State senators on Tuesday OK’d a bill that would allow Job Growth Grant Fund money to flow to charter schools.
Much focus has been on the infrastructure created by the fund, solely administered at the discretion of the Executive Branch.
The Hutson legislation, however, focuses on the workforce training piece. The dollars would go solely to charters that offer the Career and Technical Education pathway.
The fund had $40 million in it last year, but the figure for next year is unknown, pending the Governor’s budget.
The Florida Homebuilders Association was on hand in support. There were, however, quibbles from committee Democrats.
Sen. Vic Torres noted that charter schools get more than their share of state funding already, and suggested changes.
“I want to focus on the CTE curriculum,” Hutson said. The bill cleared the five-person panel without a no vote.
Career technical education (CTE) charter schools could emerge, as Tallahassee seeks further guidance in aligning education to the needs of employers.
A continuing frustration with companies requiring skilled labor, as multiple participants at the Florida Chamber of Commerce Military and Veterans Summit said this summer, there often aren’t enough skilled workers for the jobs.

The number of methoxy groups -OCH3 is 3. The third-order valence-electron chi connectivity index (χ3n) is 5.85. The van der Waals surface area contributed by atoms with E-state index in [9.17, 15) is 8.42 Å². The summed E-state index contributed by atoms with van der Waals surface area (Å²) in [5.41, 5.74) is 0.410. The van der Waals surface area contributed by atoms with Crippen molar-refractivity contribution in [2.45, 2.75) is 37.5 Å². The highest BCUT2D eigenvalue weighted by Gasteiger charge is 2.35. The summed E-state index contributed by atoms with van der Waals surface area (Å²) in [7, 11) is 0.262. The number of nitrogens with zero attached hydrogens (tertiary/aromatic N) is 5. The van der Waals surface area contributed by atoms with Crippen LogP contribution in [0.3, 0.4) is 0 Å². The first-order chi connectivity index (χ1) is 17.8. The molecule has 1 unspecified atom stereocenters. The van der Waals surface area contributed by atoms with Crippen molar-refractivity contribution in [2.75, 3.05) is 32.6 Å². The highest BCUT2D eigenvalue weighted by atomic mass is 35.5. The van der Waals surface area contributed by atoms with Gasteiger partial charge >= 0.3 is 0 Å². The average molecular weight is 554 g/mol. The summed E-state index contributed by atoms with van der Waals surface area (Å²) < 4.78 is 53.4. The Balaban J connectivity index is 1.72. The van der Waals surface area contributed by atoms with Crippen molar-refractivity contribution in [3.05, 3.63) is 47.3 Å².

Space Florida head Frank DiBello said that a recurrent pressure in aerospace was finding skilled workers here.
“They get their employees from other companies,” DiBello contended. “They have to interview seven times as many as they hire.”
One solution: Creating feeder programs in educational institutions, including trade schools and colleges.
The Hutson proposal, which builds on reform and expansion of workforce training passed in 2019, would facilitate an option for earlier training in a charter setting.
Workforce education will be of use as areas like his St. Johns County grow.
In addition to construction and public safety, Hutson notes that a school in his district (i.e., Pedro Menendez High School) offers a nursing program that allows students to work in the field once they graduate high school.
The Hutson bill has two more Senate committee stops. The House companion, carried by Deltona’s GOP state Rep. David Santiago, has yet to be heard.